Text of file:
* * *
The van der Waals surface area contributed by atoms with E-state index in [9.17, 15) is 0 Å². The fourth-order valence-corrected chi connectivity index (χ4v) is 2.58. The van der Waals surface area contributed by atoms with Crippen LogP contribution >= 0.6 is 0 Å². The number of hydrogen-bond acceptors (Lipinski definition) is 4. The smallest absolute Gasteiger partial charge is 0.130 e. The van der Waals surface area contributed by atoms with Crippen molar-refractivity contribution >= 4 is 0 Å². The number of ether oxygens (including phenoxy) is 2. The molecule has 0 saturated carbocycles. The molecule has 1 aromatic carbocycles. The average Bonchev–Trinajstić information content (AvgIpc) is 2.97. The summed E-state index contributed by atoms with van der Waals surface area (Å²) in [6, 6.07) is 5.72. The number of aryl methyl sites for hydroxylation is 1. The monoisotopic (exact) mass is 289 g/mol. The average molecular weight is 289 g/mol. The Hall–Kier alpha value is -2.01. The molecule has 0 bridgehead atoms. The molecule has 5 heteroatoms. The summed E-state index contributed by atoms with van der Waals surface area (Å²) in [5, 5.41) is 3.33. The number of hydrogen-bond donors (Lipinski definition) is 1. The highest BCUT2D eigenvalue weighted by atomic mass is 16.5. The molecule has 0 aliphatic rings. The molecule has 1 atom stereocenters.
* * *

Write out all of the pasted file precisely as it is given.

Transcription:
The van der Waals surface area contributed by atoms with E-state index in [9.17, 15) is 0 Å². The fourth-order valence-corrected chi connectivity index (χ4v) is 2.58. The van der Waals surface area contributed by atoms with Crippen LogP contribution >= 0.6 is 0 Å². The number of hydrogen-bond acceptors (Lipinski definition) is 4. The smallest absolute Gasteiger partial charge is 0.130 e. The van der Waals surface area contributed by atoms with Crippen molar-refractivity contribution >= 4 is 0 Å². The number of ether oxygens (including phenoxy) is 2. The molecule has 0 saturated carbocycles. The molecule has 1 aromatic carbocycles. The average Bonchev–Trinajstić information content (AvgIpc) is 2.97. The summed E-state index contributed by atoms with van der Waals surface area (Å²) in [6, 6.07) is 5.72. The number of aryl methyl sites for hydroxylation is 1. The monoisotopic (exact) mass is 289 g/mol. The average molecular weight is 289 g/mol. The Hall–Kier alpha value is -2.01. The molecule has 0 bridgehead atoms. The molecule has 5 heteroatoms. The summed E-state index contributed by atoms with van der Waals surface area (Å²) in [5, 5.41) is 3.33. The number of hydrogen-bond donors (Lipinski definition) is 1. The highest BCUT2D eigenvalue weighted by atomic mass is 16.5. The molecule has 0 aliphatic rings. The molecule has 1 atom stereocenters.